The great inventor Thomas Edison was not a religious man, but he had a genuine respect for those who sincerely practiced their faith. For instance, for over sixty years he generously contributed to several orders of religious sisters, especially the Little Sisters of the Poor. Edison also had a great admiration for Pope Pius XI. When he heard that the Holy Father was overwhelmed with correspondence requiring his personal attention every day, Edison constructed a special dictating machine, finished in gold, silver, and ivory, and sent it to him. In gratitude, the Pope sent the inventor a medal with his personal blessing—a medal Edison treasured the rest of his life. Over the years there have been numerous expressions of admiration for the Church’s Popes, including many by non-Catholics. Will Rogers said of the Holy Father, “He is the only leader in the world today that we know what he means when he speaks.” When a group of senators and congressmen had an audience with Pope Pius XII, one of them was Senator Alben Barkley, who later served as vice-president. When the Holy Father raised his hand to give them a blessing, Senator Barkley, whose enthusiasm was greater than his knowledge of protocol, jumped up, grabbed his hand, and gushed, “God bless you, Pope; you are doing a wonderful job.” President Roosevelt’s personal representative to the Vatican, an Episcopalian named Myron Taylor, loudly praised the Pope and the Catholic Church’s system of governance. At the election of Pope Paul VI in 1963, a Lutheran church in Denver posted a message on its outdoor sign saying, “God bless Pope Paul VI. May God give divine guidance and strength to Paul VI as he would lead Christendom to greater love and concern for all nations.” The world was charmed by Pope John XXIII and by Pope John Paul I, and looked on with amazement at the popularity and greatness of Pope John Paul II (Tonne, Five-Minutes Homilies, p. 44). Many non-Catholics freely acknowledged the intelligence and integrity of Pope Benedict XVI, and were fascinated and inspired by the election and pontificate of our current Holy Father, Pope Francis.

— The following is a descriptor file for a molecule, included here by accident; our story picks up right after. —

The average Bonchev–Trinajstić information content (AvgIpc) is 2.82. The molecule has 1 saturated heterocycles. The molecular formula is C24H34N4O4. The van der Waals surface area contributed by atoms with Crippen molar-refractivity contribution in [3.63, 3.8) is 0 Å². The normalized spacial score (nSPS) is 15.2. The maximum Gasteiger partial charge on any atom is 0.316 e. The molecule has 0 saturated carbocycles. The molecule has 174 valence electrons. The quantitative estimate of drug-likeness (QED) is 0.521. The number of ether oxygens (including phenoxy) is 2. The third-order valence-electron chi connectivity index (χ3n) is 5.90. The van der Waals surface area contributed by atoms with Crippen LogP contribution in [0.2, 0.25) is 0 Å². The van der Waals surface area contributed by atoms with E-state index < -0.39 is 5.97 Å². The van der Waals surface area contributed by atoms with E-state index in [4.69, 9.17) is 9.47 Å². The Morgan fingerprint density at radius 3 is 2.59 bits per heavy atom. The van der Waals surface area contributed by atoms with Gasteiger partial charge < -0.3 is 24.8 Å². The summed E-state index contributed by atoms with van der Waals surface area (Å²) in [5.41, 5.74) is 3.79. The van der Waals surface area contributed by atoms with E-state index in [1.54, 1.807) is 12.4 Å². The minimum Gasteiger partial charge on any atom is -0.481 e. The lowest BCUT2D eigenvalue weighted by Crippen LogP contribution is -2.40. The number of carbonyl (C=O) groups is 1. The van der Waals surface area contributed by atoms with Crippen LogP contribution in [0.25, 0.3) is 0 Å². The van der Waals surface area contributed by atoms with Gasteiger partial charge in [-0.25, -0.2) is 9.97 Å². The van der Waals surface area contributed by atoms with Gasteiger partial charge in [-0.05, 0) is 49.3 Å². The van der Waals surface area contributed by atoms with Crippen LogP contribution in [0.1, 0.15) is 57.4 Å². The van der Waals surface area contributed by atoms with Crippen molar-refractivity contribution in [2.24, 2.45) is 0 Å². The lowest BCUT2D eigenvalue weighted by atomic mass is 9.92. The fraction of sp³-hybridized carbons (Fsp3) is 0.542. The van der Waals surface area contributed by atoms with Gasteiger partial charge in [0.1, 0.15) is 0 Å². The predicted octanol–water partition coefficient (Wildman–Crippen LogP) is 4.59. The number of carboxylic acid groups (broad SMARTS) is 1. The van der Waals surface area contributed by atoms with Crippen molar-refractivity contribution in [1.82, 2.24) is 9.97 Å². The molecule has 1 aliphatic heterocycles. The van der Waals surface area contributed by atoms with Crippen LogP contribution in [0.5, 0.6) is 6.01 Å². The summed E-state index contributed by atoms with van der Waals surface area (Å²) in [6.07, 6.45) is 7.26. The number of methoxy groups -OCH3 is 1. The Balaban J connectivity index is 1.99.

Jesus, with His perfect knowledge of human nature, knew His Church would need leadership and authority to be vested in one particular person at a time, someone who would be His personal representative and a sign of unity and strength. When He chose St. Peter as the first Pope, Our Lord gave His Church a great blessing, and—in spite of some weak, foolish, and occasionally even evil men among the 266 Popes in history—this remains true today. The papacy is a blessing from God—but we can share in this blessing only by continuing to respect and obey the Pope the Lord has chosen for us.